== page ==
So, with under capacity schools in areas of shrinking student populations, and over capacity schools in nearby areas of growing student population, AISD is looking to reassign students to fill the under-capacity schools and relieve the over-crowded ones. The real solution would be to close Sunset Valley and let Boone and Cowan elementary schools handle the needs of that geographic area. Of course, something as sensible as closing an aging, unneeded school is not politically possible, thus the need to steal kids from well performing areas and re-assign them to the schools that need more students.
Let’s take a look at the stated criteria used by the AISD Facility Use and Boundary Task Force.
1) ACHIEVE CAPACITY TARGETS THAT ENSURE EFFICIENT OPERATION OF FACILITIES.
2) AFFECT THE FEWEST STUDENTS POSSIBLE.
3) ATTEND TO THE ALIGNMENT OF FEEDER PATTERNS, AS REASONABLE, AND BALANCED AGAINST THE OTHER CRITERIA.
4) PREVENT MULTIPLE REASSIGNMENTS OF STUDENTS AMONG SCHOOLS BY DEVELOPING STABLE, LONG-TERM ASSIGNMENT PLANS.
Number 1, if fully written to reflect the truth, would be appended with “while not closing any schools”. It’s number 2 above that I want to expand upon though.
As bureaucracies are prone to do, AISD has created flawed criteria by not including or recognizing in #2 that “affect” can mean a lot of different things. Simply using a body count to rank whether this criteria is met, and of course going for the lowest number possible, is a faulty and unintelligent approach. This is because the criteria fails to address the level of impact or the intensity of the impact on affected students. This is how the task force ended up with a proposed gerrymandered map that would have moved relatively few students out of Mills and over to Boone, but with huge, egregious disruption to the lives of those particular families and kids.
In other words, using a 1 to 10 scale, the impact to these Mills families in the Village at Western Oaks would have been a 10. Being carved out of the rest of the neighborhood, and not only being taken from your walking-distance elementary school and being bussed across the freeway, but also switched into new (and lower rated) middle and high school tracks, would be a catastrophic change. Disruption like that should never be imposed on a family in a neighborhood known for it’s good schools. But the guidelines being followed by the task force made this shift in attendance mapping seem like a good, acceptable change because it abides criteria #2 and helps the bigger puzzle come into shape.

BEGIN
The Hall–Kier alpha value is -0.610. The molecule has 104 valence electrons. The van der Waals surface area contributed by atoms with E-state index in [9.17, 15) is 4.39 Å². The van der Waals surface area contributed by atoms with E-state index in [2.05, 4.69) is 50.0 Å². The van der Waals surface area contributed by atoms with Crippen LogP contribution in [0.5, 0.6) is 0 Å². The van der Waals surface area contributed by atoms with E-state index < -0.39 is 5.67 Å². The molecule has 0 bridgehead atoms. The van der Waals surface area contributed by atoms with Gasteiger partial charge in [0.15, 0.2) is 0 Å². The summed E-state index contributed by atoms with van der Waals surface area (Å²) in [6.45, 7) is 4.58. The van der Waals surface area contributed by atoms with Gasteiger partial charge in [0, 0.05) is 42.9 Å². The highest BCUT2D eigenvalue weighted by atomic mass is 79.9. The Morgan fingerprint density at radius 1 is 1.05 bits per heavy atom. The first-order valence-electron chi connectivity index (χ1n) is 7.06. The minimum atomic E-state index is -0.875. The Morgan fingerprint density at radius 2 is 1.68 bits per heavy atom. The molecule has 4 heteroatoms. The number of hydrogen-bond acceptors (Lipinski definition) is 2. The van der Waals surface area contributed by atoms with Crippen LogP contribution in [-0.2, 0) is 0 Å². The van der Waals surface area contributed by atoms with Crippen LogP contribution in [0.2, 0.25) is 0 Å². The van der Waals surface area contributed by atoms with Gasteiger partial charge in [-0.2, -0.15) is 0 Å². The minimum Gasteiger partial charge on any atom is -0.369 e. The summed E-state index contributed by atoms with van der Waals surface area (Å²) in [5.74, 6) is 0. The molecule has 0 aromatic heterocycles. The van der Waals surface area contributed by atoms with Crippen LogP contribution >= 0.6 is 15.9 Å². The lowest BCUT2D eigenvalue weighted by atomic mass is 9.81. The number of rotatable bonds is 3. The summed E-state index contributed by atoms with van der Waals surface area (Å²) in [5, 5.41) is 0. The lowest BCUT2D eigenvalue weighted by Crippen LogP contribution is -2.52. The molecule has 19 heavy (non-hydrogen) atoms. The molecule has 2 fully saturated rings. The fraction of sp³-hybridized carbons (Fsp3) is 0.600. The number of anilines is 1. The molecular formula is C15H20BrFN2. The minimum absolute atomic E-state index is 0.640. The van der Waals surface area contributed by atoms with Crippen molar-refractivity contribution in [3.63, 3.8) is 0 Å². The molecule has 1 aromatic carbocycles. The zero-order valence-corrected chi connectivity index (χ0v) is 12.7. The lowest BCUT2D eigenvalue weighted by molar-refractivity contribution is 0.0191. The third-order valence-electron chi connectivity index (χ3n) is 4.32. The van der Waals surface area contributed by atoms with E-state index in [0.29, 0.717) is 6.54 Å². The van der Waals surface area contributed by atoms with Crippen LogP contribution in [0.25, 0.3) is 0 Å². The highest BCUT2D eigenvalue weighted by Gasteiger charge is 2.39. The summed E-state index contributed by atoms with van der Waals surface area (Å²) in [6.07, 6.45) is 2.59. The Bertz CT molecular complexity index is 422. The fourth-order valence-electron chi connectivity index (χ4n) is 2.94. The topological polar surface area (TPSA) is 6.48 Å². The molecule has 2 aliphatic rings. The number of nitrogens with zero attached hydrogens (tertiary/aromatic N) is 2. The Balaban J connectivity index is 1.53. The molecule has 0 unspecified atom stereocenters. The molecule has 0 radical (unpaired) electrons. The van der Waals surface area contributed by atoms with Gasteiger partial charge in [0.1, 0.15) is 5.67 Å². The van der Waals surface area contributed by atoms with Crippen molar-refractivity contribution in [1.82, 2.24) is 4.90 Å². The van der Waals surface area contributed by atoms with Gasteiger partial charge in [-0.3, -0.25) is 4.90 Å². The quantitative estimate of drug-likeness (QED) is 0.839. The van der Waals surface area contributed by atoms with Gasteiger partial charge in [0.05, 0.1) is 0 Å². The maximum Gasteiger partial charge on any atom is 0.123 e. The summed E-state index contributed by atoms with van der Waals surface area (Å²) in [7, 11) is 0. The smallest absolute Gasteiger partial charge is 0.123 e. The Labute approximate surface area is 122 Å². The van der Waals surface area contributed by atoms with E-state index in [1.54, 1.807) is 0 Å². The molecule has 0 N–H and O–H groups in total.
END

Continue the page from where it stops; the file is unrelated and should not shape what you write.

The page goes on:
On the other hand, closing Sunset Valley Elementary would “impact” a lot more kids by sheer body count, but if the lesser magnitude of the impact was taken into account, perhaps this would be rightly viewed as a plausible option. Instead of a select few kids being removed from their school, the entire school would be moving to either Sunset Valley or Cowan. In other words, in some areas of life, it’s easier and less disruptive to move an entire herd than it is to cull out specific members of several different herds.
Thusly, if three under-enrolled school were merged into two full capacity schools, both east of Mopac and west of Westgate Blvd. 2 entire clusters of neighborhood kids would remain together on their walk or ride to school, and all the way up through their middle and high school tracks, which would not change. I would rate a change like this as a “level 2” impact on a kid.
So, would it be better to impose an “Level 10” disruption on a small population of kids, or a Level 2 disruption on a larger population? This doesn’t even take into considertation the cost savings of closing and either “re-purposing” or selling to a private school the left over campus.
So, when you seek out a home in a good school track, can you look at the map and discern whether or not your candidate home might be in future jeapordy of being remapped to a less desirable set of schools? Not really. I suppose if you live three blocks from a school, you could make stronger assumptions than if you live on the last block of the boundary zone.
As is the case in many aspects of a real estate purchase, it’s buyer beware, and there are no guarantees.